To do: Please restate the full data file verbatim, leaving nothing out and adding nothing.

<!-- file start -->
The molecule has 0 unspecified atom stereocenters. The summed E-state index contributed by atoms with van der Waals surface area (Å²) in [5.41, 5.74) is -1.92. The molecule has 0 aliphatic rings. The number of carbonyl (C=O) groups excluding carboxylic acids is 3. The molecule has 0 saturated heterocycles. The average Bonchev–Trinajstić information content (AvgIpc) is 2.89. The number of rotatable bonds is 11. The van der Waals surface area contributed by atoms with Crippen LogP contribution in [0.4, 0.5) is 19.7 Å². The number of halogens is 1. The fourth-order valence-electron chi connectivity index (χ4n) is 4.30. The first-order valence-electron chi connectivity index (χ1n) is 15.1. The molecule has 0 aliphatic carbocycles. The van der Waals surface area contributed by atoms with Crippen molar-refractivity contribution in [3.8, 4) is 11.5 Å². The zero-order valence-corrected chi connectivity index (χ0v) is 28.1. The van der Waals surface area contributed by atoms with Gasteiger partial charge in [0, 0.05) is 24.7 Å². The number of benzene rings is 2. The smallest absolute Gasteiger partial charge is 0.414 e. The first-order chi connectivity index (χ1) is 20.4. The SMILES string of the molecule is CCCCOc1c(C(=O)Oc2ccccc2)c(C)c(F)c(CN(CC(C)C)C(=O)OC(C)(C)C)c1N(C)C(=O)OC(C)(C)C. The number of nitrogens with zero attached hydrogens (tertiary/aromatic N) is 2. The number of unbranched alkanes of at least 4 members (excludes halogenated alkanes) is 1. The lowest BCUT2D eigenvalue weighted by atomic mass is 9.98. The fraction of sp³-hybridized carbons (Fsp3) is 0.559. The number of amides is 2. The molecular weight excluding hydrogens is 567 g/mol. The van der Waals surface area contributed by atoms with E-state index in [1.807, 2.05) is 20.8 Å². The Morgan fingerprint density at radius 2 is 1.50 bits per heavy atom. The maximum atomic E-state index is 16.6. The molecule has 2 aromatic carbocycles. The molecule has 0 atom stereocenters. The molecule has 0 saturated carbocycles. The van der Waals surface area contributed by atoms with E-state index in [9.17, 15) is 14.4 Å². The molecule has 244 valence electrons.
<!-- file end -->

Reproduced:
The molecule has 0 unspecified atom stereocenters. The summed E-state index contributed by atoms with van der Waals surface area (Å²) in [5.41, 5.74) is -1.92. The molecule has 0 aliphatic rings. The number of carbonyl (C=O) groups excluding carboxylic acids is 3. The molecule has 0 saturated heterocycles. The average Bonchev–Trinajstić information content (AvgIpc) is 2.89. The number of rotatable bonds is 11. The van der Waals surface area contributed by atoms with Crippen LogP contribution in [0.4, 0.5) is 19.7 Å². The number of halogens is 1. The fourth-order valence-electron chi connectivity index (χ4n) is 4.30. The first-order valence-electron chi connectivity index (χ1n) is 15.1. The molecule has 0 aliphatic carbocycles. The van der Waals surface area contributed by atoms with Crippen molar-refractivity contribution in [3.8, 4) is 11.5 Å². The zero-order valence-corrected chi connectivity index (χ0v) is 28.1. The van der Waals surface area contributed by atoms with Gasteiger partial charge in [0, 0.05) is 24.7 Å². The number of benzene rings is 2. The smallest absolute Gasteiger partial charge is 0.414 e. The first-order chi connectivity index (χ1) is 20.4. The SMILES string of the molecule is CCCCOc1c(C(=O)Oc2ccccc2)c(C)c(F)c(CN(CC(C)C)C(=O)OC(C)(C)C)c1N(C)C(=O)OC(C)(C)C. The number of nitrogens with zero attached hydrogens (tertiary/aromatic N) is 2. The number of unbranched alkanes of at least 4 members (excludes halogenated alkanes) is 1. The lowest BCUT2D eigenvalue weighted by atomic mass is 9.98. The fraction of sp³-hybridized carbons (Fsp3) is 0.559. The number of amides is 2. The molecular weight excluding hydrogens is 567 g/mol. The van der Waals surface area contributed by atoms with E-state index in [1.807, 2.05) is 20.8 Å². The Morgan fingerprint density at radius 2 is 1.50 bits per heavy atom. The maximum atomic E-state index is 16.6. The molecule has 2 aromatic carbocycles. The molecule has 0 atom stereocenters. The molecule has 0 saturated carbocycles. The van der Waals surface area contributed by atoms with E-state index in [9.17, 15) is 14.4 Å². The molecule has 244 valence electrons.